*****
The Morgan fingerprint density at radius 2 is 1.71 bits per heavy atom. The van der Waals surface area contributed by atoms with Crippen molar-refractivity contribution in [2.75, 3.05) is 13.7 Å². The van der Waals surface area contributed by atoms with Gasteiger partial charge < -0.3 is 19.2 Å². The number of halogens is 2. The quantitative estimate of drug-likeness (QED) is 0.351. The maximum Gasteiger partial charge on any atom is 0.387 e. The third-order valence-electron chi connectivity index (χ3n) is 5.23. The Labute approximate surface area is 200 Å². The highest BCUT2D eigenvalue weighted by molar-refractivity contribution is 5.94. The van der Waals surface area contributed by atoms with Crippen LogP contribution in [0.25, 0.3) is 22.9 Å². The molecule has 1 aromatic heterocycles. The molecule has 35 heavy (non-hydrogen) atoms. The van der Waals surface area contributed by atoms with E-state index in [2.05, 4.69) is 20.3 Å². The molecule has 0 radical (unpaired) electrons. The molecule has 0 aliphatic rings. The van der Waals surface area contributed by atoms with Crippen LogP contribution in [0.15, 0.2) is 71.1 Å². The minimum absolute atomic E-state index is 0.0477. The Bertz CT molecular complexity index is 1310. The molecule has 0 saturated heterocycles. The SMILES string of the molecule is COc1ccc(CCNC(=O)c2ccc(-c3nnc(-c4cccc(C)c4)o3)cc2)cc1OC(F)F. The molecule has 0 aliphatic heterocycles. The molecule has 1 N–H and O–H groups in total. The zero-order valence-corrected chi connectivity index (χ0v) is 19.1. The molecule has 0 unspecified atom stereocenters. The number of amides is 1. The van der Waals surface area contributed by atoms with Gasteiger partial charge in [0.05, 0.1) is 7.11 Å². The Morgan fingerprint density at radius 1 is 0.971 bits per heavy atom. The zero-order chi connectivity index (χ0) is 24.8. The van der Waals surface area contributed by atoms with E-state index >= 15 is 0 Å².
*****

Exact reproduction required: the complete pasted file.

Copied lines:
The Morgan fingerprint density at radius 2 is 1.71 bits per heavy atom. The van der Waals surface area contributed by atoms with Crippen molar-refractivity contribution in [2.75, 3.05) is 13.7 Å². The van der Waals surface area contributed by atoms with Gasteiger partial charge < -0.3 is 19.2 Å². The number of halogens is 2. The quantitative estimate of drug-likeness (QED) is 0.351. The maximum Gasteiger partial charge on any atom is 0.387 e. The third-order valence-electron chi connectivity index (χ3n) is 5.23. The Labute approximate surface area is 200 Å². The highest BCUT2D eigenvalue weighted by molar-refractivity contribution is 5.94. The van der Waals surface area contributed by atoms with Crippen LogP contribution in [0.25, 0.3) is 22.9 Å². The molecule has 1 aromatic heterocycles. The molecule has 35 heavy (non-hydrogen) atoms. The van der Waals surface area contributed by atoms with E-state index in [2.05, 4.69) is 20.3 Å². The molecule has 0 radical (unpaired) electrons. The molecule has 0 aliphatic rings. The van der Waals surface area contributed by atoms with Crippen LogP contribution in [0.15, 0.2) is 71.1 Å². The minimum absolute atomic E-state index is 0.0477. The Bertz CT molecular complexity index is 1310. The molecule has 0 saturated heterocycles. The SMILES string of the molecule is COc1ccc(CCNC(=O)c2ccc(-c3nnc(-c4cccc(C)c4)o3)cc2)cc1OC(F)F. The molecule has 0 aliphatic heterocycles. The molecule has 1 N–H and O–H groups in total. The zero-order valence-corrected chi connectivity index (χ0v) is 19.1. The molecule has 0 unspecified atom stereocenters. The number of amides is 1. The van der Waals surface area contributed by atoms with Gasteiger partial charge in [0.05, 0.1) is 7.11 Å². The Morgan fingerprint density at radius 1 is 0.971 bits per heavy atom. The zero-order chi connectivity index (χ0) is 24.8. The van der Waals surface area contributed by atoms with E-state index >= 15 is 0 Å².